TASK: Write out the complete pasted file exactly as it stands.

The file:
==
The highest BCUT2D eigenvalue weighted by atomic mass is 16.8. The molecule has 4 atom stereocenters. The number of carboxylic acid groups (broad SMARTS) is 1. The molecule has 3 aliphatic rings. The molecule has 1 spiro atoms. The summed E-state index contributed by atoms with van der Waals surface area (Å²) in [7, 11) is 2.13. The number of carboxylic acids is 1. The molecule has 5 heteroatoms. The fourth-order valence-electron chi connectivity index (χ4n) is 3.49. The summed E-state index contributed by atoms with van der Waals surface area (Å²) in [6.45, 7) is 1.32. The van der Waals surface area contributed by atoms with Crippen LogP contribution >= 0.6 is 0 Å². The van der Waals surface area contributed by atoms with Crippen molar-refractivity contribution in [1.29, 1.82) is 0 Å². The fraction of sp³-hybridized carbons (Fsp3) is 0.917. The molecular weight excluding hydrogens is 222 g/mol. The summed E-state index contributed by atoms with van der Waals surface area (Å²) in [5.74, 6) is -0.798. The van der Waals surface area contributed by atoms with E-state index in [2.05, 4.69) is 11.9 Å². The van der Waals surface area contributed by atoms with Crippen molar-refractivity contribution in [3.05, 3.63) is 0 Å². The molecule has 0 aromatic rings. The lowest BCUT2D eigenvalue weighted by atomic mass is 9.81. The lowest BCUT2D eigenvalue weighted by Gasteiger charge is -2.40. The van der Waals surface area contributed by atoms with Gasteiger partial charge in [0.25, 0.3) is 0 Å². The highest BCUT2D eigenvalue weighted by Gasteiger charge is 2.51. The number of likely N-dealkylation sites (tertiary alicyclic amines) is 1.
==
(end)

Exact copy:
The highest BCUT2D eigenvalue weighted by atomic mass is 16.8. The molecule has 4 atom stereocenters. The number of carboxylic acid groups (broad SMARTS) is 1. The molecule has 3 aliphatic rings. The molecule has 1 spiro atoms. The summed E-state index contributed by atoms with van der Waals surface area (Å²) in [7, 11) is 2.13. The number of carboxylic acids is 1. The molecule has 5 heteroatoms. The fourth-order valence-electron chi connectivity index (χ4n) is 3.49. The summed E-state index contributed by atoms with van der Waals surface area (Å²) in [6.45, 7) is 1.32. The van der Waals surface area contributed by atoms with Crippen LogP contribution >= 0.6 is 0 Å². The van der Waals surface area contributed by atoms with Crippen molar-refractivity contribution in [1.29, 1.82) is 0 Å². The fraction of sp³-hybridized carbons (Fsp3) is 0.917. The molecular weight excluding hydrogens is 222 g/mol. The summed E-state index contributed by atoms with van der Waals surface area (Å²) in [5.74, 6) is -0.798. The van der Waals surface area contributed by atoms with E-state index in [2.05, 4.69) is 11.9 Å². The van der Waals surface area contributed by atoms with Crippen molar-refractivity contribution in [3.05, 3.63) is 0 Å². The molecule has 0 aromatic rings. The lowest BCUT2D eigenvalue weighted by atomic mass is 9.81. The lowest BCUT2D eigenvalue weighted by Gasteiger charge is -2.40. The van der Waals surface area contributed by atoms with Gasteiger partial charge in [0.25, 0.3) is 0 Å². The highest BCUT2D eigenvalue weighted by Gasteiger charge is 2.51. The number of likely N-dealkylation sites (tertiary alicyclic amines) is 1.